Anderson Silva has all but exhausted the remaining competition at 185 pounds.
Anderson Silva's greatest opponent remains indifference: The longtime middleweight champion told assorted media this week that he plans to seek out challenges one or two divisions above his lanky 185-pound frame in the future.
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"Heavyweight is definitely something I have in mind," he said. "It's in my plans. I've been adapting my training, and [I'm] ever-changing to take on that challenge."
The difference between Silva, who is proactive in testing his abilities, and someone like Tito Ortiz, who refused to fight even a weary Ken Shamrock an ounce above 205 pounds, is remarkable, and we should be appreciative that Silva isn't so protective of his legacy that he's content to pick off stray contenders in his natural weight class. But the UFC already punctured Silva's desire to fight Frank Mir several months ago; Lyoto Machida's desire to face Brock Lesnar at some point is also likely to be scuttled.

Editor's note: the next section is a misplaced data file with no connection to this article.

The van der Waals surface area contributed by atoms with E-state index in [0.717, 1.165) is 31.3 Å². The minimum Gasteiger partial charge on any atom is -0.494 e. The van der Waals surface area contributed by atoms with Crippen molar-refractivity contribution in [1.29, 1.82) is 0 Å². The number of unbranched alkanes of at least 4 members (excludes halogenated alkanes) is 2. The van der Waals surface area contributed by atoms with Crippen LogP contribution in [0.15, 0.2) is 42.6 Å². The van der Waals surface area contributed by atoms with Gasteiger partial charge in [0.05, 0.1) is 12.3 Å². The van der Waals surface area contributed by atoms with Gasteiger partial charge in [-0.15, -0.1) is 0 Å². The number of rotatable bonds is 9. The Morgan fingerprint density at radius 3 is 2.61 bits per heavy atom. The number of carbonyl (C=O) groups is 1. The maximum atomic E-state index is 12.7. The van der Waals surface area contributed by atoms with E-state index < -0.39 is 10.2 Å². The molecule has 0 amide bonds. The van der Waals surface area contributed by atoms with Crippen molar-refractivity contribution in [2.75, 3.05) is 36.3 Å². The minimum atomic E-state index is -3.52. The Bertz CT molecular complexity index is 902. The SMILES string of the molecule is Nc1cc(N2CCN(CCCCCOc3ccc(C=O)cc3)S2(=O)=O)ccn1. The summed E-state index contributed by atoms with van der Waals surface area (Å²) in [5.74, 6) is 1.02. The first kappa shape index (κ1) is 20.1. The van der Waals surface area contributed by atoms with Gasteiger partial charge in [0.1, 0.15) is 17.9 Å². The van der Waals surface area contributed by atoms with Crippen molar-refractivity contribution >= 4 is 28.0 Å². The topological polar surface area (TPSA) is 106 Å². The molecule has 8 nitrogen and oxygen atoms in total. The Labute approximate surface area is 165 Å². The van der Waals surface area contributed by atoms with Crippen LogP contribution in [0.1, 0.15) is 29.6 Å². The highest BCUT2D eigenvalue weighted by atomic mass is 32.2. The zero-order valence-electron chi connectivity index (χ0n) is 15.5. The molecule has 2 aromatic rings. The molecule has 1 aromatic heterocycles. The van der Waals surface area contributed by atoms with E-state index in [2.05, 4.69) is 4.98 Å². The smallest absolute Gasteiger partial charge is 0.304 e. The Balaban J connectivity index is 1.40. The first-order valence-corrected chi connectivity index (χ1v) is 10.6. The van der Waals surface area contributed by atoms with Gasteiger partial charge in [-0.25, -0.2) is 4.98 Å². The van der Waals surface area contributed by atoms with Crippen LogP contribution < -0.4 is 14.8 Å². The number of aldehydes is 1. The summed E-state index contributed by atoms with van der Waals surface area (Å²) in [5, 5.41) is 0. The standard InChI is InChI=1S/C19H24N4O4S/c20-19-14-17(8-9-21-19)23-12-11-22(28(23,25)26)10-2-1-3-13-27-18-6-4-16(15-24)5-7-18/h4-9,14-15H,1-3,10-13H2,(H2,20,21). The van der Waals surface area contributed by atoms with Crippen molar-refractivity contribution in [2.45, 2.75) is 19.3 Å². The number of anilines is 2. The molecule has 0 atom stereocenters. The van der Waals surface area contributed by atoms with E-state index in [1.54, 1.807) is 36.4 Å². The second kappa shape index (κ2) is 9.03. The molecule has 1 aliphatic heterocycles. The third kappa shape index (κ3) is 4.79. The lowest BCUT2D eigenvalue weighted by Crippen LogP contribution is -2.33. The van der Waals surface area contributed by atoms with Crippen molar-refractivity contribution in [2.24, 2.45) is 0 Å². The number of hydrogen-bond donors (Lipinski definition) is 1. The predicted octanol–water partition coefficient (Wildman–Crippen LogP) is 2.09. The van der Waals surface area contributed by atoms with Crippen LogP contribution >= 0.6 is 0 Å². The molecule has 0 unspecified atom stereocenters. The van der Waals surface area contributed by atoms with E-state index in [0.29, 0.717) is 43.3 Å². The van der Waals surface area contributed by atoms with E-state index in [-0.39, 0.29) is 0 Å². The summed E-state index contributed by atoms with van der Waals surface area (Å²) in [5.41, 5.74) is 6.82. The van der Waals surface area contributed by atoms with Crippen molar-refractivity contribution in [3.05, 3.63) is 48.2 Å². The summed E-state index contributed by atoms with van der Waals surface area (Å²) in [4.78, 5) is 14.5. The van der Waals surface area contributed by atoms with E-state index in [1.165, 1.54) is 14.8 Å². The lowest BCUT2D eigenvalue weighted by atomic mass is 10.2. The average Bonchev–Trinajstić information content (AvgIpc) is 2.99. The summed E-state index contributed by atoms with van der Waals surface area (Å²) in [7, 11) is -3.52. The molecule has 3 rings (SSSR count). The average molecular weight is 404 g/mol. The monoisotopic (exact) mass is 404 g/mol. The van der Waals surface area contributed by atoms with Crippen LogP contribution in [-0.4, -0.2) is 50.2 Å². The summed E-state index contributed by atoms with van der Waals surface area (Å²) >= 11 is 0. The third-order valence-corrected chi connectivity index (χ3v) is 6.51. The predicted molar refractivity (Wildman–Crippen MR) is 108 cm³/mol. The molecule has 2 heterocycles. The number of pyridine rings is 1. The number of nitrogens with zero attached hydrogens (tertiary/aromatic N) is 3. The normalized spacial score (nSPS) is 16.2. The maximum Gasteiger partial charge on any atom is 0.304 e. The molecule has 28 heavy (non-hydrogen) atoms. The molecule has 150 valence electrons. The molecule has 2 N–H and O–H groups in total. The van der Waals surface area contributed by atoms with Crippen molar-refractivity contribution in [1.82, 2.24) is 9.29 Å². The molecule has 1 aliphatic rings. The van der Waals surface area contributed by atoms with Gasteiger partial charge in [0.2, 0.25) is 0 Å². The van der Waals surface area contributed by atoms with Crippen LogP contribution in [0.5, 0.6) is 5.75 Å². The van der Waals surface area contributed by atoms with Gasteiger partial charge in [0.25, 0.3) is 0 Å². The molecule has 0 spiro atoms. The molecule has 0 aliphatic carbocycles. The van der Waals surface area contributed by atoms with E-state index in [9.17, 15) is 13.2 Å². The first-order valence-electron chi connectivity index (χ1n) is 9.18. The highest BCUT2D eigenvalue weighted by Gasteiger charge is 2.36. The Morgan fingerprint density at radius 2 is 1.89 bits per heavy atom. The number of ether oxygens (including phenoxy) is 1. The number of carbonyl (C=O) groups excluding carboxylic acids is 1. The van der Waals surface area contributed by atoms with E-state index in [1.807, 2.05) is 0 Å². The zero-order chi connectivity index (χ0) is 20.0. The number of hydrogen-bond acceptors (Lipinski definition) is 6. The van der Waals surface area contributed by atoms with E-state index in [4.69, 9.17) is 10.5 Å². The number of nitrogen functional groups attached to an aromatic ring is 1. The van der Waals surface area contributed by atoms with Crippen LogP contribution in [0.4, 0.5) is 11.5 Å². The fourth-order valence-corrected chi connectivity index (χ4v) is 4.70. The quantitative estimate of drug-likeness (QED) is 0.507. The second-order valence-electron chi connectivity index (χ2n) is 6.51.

It's smart business, but it's also too bad. Because of its talent monopoly, the UFC has a legitimate opportunity to create a linear pound-for-pound great of this era. Georges St. Pierre could fight Silva; Silva could compete at 205 pounds or above; Fedor Emelianenko, if signed, is not so massive that a fight with Silva would be unreasonable. There would be concerns of sacrificing reputable champions in each division, but both St. Pierre and Silva have nearly exhausted their potential. No one in this sport has a perfect record for long, so why not take a loss in the service of something special?